A teenager was left in tears when a school assembly on the dangers of Facebook “humiliated” her by showing an enlarged picture from her profile.

Eggbuckland Community College's motto is "Learning, Caring, Achieving"

Eggbuckland Community College’s motto is “Learning, Caring, Achieving”

The furious teen’s mum has complained to the staff at Eggbuckland Community College in Plymouth after teachers lifted a picture from her daughter’s Facebook page, enlarged it and used it at the assembly in order to demonstrate the dangers of social networking.

The teenager’s image was one of several pupils’ photographs used during the assembly at which over 100 children were present, but the bikini-clad teen’s mother feels her daughter’s photo was a step too far and she has complained to the school’s headteacher as well as education watchdog Ofsted:

“They took the photo from her Facebook profile – she put it on there last year. They used other photos of kids from the neck up but for some reason they thought it was OK to use a picture of my daughter in her bikini. Why did they have to use an image like that to make their point? Then they pointed her out in the assembly. I got a phone call from my daughter in the afternoon. When she told me about it I went from nought to 60 – I was so upset at work I was sent home. She’s really upset and hurt and this has knocked her confidence.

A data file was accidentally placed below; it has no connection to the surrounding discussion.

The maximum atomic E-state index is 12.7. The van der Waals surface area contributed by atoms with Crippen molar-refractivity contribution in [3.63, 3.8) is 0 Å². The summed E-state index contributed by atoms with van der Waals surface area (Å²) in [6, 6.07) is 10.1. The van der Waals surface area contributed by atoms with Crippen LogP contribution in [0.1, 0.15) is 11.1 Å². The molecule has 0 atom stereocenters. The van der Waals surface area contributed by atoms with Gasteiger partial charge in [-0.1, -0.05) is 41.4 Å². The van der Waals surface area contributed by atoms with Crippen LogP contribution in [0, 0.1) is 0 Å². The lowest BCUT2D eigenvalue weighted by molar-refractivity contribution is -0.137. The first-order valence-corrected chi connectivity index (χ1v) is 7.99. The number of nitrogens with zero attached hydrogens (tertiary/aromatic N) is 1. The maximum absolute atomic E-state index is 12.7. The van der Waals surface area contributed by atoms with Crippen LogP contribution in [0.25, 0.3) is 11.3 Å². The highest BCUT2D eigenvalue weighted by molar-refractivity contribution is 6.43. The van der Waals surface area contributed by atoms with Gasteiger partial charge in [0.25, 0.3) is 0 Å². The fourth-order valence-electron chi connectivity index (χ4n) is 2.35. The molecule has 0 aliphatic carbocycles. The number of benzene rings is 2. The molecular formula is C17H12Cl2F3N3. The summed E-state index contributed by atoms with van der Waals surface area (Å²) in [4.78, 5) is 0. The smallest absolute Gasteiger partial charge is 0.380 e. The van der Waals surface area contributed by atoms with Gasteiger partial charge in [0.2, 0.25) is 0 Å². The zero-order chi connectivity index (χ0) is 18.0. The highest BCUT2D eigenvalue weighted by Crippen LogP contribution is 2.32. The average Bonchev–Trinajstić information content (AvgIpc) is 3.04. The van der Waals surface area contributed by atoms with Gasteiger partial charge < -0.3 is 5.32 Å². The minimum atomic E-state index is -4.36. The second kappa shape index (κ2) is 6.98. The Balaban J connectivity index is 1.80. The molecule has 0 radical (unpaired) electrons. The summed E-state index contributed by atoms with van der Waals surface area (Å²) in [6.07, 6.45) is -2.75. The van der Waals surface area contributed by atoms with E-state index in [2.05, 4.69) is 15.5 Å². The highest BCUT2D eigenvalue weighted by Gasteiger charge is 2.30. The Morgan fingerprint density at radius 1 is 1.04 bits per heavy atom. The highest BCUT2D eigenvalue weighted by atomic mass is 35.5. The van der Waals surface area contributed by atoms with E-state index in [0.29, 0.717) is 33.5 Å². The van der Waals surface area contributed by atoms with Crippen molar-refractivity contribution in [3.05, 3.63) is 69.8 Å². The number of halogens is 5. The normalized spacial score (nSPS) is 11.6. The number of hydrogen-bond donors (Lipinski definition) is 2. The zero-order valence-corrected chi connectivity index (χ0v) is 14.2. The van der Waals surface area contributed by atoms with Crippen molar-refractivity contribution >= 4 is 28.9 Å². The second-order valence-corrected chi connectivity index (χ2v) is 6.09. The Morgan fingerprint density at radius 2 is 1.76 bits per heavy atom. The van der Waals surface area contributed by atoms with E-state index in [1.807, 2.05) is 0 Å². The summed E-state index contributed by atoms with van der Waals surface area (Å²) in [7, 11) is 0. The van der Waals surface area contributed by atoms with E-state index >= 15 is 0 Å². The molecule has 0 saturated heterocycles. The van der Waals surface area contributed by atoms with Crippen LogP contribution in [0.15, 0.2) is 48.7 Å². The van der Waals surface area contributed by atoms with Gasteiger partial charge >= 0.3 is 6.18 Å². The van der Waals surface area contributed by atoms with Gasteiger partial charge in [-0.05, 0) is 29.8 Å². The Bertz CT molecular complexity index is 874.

She’s not the type of girl who likes attention like this. She’s a tom-boy, she doesn’t wear make-up and she doesn’t even have her ears pierced. It’s not often you even get her in a bikini. I’ve now written to the school, Ofsted and the governors about it. The headteacher has since phoned me and couldn’t be more apologetic. I don’t think she was aware it was going to happen.” The teenager’s mother has asked for her not to be identified.

Eggbuckland Community College has 1327 pupils on roll; the specialist arts school’s motto is “Learning, Caring, Achieving.”

A spokesman for Plymouth City Council issued a statement on behalf of the school:

“We cannot comment on the incident itself. It is very important that young people understand the risks of posting images and messages about themselves online. All our partner agencies, including all schools, have a duty to promote on-line safety and equip all pupils and students with the ability to stay safe online. Most images placed online on social networking sites or through the use of smartphones can be found and copied, and then shared.

“Sadly, there are people of all ages who know that they can use photographic images to bully, exploit or coerce others, and do so. The advice given to children and parents is that it is very difficult to ensure any picture is completely private and it is important to positively manage their online identity and profile and think carefully before sharing personal content.”